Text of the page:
Fixed Income: The Perfect Guide

Asset classes

Fixed Income
  • Fixed income is a class of assets and securities which pay predefined fixed cashflow.
  • It often pays interests or dividends.
  • When the asset arrives at maturity, investors are paid back for their original investment.

When you ask the average person about fixed income trading, you might get confused. They’ll probably point you to a pension statement or social security checks due to the phrase “fixed income”.

Bankers consider it as everything that isn’t equities. This is a more apt description at a bank. Fixed income includes a wide range of various desks and is more difficult to generalize than equity trading.

Fixed income currencies, and commodities (FICC) groups at banks employ more people and create more revenue than Equities groups. Also, they may offer advantages in terms of the work and exit opportunities.

What does Fixed Income mean?

Fixed income is broadly known as those types of investment security that pay investors fixed interest or dividend payments until they mature. When they mature, investors are repaid the principal amount they had invested. Corporate and government bonds are the most common types of products.

Unlike equities fixed income may pay no cash flows to investors. Payments can change based on some underlying reasons. The reasons may be short-term interest rates, payments of a fixed income security, and investors know them before they occur.

Fixed income trading has to do with the buying and selling of securities, including government and corporate bonds. Organizations and governments agencies issue debt securities to raise funds for daily operations and finance big projects.

Investors see these products as instruments to pay a set interest rate return in exchange for investors lending their money. When the mature, investors get repaid the original amount they had invested, known as the principal.

Fixed income securities are ideal for conservative investors looking for a diversified portfolio. The percentage of the portfolio depends on the investment style of the investor. There’s also an opportunity to diversify the portfolio with some FI products and stocks.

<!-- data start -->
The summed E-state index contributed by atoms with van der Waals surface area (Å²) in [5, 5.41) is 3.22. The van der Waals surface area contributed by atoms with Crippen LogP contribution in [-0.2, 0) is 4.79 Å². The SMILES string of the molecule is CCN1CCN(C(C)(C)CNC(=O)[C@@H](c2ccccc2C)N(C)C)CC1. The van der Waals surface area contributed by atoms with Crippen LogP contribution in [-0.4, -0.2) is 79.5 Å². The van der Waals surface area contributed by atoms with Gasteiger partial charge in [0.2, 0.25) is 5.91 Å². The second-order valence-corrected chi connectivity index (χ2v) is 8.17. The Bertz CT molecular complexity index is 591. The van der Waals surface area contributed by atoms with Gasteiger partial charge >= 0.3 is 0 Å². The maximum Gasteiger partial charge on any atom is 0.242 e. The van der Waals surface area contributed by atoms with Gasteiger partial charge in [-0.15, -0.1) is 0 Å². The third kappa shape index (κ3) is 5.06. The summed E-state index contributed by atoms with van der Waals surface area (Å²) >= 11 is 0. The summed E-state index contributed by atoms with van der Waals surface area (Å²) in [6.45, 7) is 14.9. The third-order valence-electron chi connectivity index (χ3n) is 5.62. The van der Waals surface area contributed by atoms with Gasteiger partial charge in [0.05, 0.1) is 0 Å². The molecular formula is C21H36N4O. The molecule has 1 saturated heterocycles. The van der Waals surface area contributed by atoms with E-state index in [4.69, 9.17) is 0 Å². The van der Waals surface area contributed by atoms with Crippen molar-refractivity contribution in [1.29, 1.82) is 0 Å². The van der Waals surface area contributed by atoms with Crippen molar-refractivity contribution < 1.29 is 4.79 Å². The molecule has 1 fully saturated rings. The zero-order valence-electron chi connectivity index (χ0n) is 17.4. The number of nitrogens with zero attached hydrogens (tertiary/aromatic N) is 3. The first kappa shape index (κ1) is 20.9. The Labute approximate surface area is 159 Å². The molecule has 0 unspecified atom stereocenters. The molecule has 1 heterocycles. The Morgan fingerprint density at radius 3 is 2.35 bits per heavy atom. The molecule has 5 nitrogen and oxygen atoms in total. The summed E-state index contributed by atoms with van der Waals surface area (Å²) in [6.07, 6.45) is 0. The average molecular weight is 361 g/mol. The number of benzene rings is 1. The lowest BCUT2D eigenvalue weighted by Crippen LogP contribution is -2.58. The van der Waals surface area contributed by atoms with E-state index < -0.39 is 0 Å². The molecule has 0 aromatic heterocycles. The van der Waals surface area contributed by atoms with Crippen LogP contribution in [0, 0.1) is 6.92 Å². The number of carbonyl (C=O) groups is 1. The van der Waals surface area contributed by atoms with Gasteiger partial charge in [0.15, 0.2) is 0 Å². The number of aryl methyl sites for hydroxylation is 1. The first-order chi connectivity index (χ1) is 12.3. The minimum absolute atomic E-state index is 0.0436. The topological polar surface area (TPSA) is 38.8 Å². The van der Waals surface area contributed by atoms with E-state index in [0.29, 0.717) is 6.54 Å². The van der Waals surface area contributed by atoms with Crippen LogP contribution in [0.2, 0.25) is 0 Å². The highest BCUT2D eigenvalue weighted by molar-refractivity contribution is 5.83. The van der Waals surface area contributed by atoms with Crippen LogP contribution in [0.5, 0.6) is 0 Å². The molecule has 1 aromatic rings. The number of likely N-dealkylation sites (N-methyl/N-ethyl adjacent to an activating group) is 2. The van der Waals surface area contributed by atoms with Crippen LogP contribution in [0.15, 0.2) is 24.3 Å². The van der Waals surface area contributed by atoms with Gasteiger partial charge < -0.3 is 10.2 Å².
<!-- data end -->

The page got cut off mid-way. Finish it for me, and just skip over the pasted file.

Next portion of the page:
Special considerations

Fixed income investing is a conservative strategy that generates returns from low-risk securities. Those securities pay predictable interest. Because the risk is lower, the interest coupon payments are also lower.

Building a fixed income portfolio may include investing in bonds, mutual funds, and certificates of deposit (CDs). One strategy that uses FI products is the laddering strategy.

A laddering strategy provides steady interest income through the investment in various short-term bonds. As the bonds mature, the portfolio manager reinvests the returned principal in new short-term bonds to extend the ladder.

This method makes it possible for investors to have access to ready capital and avoid losing out on rising market interest rates.

For instance, you can divide a $45,000 investment into one-year, two-year, or three-year bonds. The investor shares the $45,000 principle into three equal portions, investing $15,000 into each of the three bonds.

After the one-year bond matures, the $15,000 principal will roll into a bond maturing one year after the original three-year holding. When the second bond matures they roll into a bond that extends the ladder for another year. By doing this, the investor has a steady return of interest income and can take advantage of any higher interest rates.

Types of Fixed Income products

The most common example of a fixed-income security is a government or corporate bond. The most common government securities are those provided by the U.S. government and is mostly known as Treasury securities.

But a lot of fixed income securities are also given from non U.S. corporations and governments. Below are the most common types of products:

Treasury bills (T-bills)

These are short-term fixed-income securities that mature within one year that do not pay coupon returns. Investors buy the bill at a price less than its face value and investors earn that difference at the maturity.

Treasury notes (T-notes)